A recent report from the Bank of Canada highlights a central impediment to the adoption of central bank digital currencies (CBDCs) worldwide: interest among Canadians may not be as widespread as previously thought.
The report, “Unmet Payment Needs and a Central Bank Digital Currency,” explains that for a digital currency issued by the central bank to work well, consumers would need to use it frequently. That’s an important factor when it comes to merchant acceptance. When businesses offer such a payment method, consumers are more likely to frequently use it. In this case, widespread merchant acceptance would lead to increased use of the digital currency.
However, there’s an abundance of payment methods currently out there, particularly digital ones—and many consumers still heavily lean on cash when paying for purchases. Therefore it’s no surprise that many consumers in Canada are not very motivated to use CBDCs frequently, especially on a big scale. This lack of enthusiasm also means that businesses aren’t racing to widely accept this digital currency.
In the report, Bank of Canada is examining a “what if” situation. Essentially, what will happen if Canada becomes truly cashless—and would it be worth replacing cash with a digital equivalent? According to them, the answer is no.
Sentiment Around CBDCs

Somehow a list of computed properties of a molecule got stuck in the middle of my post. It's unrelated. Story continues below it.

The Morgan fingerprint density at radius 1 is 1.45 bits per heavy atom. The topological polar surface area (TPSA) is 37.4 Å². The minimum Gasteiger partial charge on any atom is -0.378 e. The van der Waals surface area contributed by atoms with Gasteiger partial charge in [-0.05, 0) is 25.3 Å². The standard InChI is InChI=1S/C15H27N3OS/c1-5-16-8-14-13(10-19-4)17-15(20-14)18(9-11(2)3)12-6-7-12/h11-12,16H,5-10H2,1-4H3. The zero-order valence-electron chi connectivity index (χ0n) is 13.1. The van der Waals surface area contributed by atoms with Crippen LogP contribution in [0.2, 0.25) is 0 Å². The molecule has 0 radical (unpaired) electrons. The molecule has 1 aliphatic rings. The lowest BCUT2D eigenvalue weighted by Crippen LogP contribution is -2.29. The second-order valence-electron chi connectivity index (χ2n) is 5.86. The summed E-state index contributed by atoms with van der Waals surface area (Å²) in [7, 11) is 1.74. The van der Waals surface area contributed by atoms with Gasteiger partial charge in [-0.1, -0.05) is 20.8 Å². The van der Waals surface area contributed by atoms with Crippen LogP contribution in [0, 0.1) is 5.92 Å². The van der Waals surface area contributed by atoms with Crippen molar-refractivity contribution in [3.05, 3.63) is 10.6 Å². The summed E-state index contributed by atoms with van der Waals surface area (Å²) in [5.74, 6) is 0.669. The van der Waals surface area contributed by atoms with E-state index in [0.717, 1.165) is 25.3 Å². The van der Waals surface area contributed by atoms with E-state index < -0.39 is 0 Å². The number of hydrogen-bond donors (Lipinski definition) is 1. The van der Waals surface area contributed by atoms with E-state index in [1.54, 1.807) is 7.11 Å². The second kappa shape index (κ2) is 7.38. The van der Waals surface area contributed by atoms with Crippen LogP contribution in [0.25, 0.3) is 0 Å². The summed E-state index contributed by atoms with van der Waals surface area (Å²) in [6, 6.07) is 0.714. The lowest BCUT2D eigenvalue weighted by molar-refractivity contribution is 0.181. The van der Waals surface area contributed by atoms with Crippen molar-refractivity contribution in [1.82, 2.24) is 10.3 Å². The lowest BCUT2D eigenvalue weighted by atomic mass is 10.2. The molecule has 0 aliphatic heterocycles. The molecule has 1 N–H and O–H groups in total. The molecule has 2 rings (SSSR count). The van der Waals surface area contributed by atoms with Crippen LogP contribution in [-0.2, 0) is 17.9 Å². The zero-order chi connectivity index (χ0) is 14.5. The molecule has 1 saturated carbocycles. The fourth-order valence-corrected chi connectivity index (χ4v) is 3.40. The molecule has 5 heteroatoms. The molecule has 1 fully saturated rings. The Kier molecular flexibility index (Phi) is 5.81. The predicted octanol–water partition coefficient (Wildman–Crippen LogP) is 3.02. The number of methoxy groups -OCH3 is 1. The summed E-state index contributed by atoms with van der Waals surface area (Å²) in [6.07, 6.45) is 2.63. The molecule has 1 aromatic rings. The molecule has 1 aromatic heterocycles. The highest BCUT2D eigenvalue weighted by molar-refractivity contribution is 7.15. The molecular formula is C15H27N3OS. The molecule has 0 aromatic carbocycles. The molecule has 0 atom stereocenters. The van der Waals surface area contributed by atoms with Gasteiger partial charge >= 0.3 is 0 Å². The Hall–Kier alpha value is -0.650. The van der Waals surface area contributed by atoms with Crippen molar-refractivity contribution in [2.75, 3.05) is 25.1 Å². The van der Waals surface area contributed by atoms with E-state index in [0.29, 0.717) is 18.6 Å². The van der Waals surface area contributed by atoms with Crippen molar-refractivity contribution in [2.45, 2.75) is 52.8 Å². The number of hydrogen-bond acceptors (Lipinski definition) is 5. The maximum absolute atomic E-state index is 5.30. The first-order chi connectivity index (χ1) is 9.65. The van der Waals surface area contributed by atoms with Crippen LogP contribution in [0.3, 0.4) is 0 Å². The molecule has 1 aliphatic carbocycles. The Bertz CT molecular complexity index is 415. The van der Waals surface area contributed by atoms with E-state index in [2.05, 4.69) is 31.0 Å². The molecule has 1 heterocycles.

Canada is not alone in its skepticism of CBDCs. When asked about the Bank of England’s pursuit of a CBDC affectionately known as Britcoin, former BOE Governor Lord Mervyn King called it a “solution without a problem.”
Still, the idea of CBDCs is catching on worldwide, although only a few countries have actually implemented them. As of March 2023, 11 countries and territories have launched CBDCs—including the Bahamas, Antigua, St. Vincent and the Grenadines, Grenada, and Nigeria. It is striking that no large Western countries have launched a CBDC yet, though some are still largely in the exploratory stage.
CBDCs could decrease the cost of maintenance that a complex financial system requires, reduce cross-border transaction costs, and provide those who currently use alternative money-transfer methods with lower-cost options. They could also reduce the risks associated with using digital currencies or cryptocurrencies in their current form. But part of the draw of cryptocurrency is that it’s not controlled by government. Until the business case for CBDCs becomes clearer, it will be difficult for governments to justify the investment required to make them a reality.